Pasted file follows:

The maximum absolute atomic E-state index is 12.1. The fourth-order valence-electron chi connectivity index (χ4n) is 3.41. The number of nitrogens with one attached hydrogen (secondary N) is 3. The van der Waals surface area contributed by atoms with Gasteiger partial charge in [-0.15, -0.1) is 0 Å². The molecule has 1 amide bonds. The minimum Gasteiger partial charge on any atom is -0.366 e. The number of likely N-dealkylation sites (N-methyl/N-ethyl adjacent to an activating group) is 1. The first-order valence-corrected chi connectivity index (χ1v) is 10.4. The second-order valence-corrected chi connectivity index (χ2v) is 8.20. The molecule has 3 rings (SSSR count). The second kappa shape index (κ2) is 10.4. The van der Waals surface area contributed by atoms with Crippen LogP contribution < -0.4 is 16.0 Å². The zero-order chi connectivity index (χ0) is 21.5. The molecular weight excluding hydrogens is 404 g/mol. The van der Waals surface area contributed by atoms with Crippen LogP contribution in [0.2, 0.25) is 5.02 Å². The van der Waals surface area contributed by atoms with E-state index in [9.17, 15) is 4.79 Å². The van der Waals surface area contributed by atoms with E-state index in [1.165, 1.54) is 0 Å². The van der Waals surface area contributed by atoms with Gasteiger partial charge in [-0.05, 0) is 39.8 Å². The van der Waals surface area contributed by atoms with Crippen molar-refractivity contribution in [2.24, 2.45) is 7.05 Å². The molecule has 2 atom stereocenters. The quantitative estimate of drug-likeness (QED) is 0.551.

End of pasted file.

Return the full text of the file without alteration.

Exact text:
The maximum absolute atomic E-state index is 12.1. The fourth-order valence-electron chi connectivity index (χ4n) is 3.41. The number of nitrogens with one attached hydrogen (secondary N) is 3. The van der Waals surface area contributed by atoms with Gasteiger partial charge in [-0.15, -0.1) is 0 Å². The molecule has 1 amide bonds. The minimum Gasteiger partial charge on any atom is -0.366 e. The number of likely N-dealkylation sites (N-methyl/N-ethyl adjacent to an activating group) is 1. The first-order valence-corrected chi connectivity index (χ1v) is 10.4. The second-order valence-corrected chi connectivity index (χ2v) is 8.20. The molecule has 3 rings (SSSR count). The second kappa shape index (κ2) is 10.4. The van der Waals surface area contributed by atoms with Crippen LogP contribution < -0.4 is 16.0 Å². The zero-order chi connectivity index (χ0) is 21.5. The molecular weight excluding hydrogens is 404 g/mol. The van der Waals surface area contributed by atoms with Crippen LogP contribution in [0.2, 0.25) is 5.02 Å². The van der Waals surface area contributed by atoms with E-state index in [9.17, 15) is 4.79 Å². The van der Waals surface area contributed by atoms with E-state index in [1.165, 1.54) is 0 Å². The van der Waals surface area contributed by atoms with Gasteiger partial charge in [-0.05, 0) is 39.8 Å². The van der Waals surface area contributed by atoms with Crippen molar-refractivity contribution in [2.24, 2.45) is 7.05 Å². The molecule has 2 atom stereocenters. The quantitative estimate of drug-likeness (QED) is 0.551.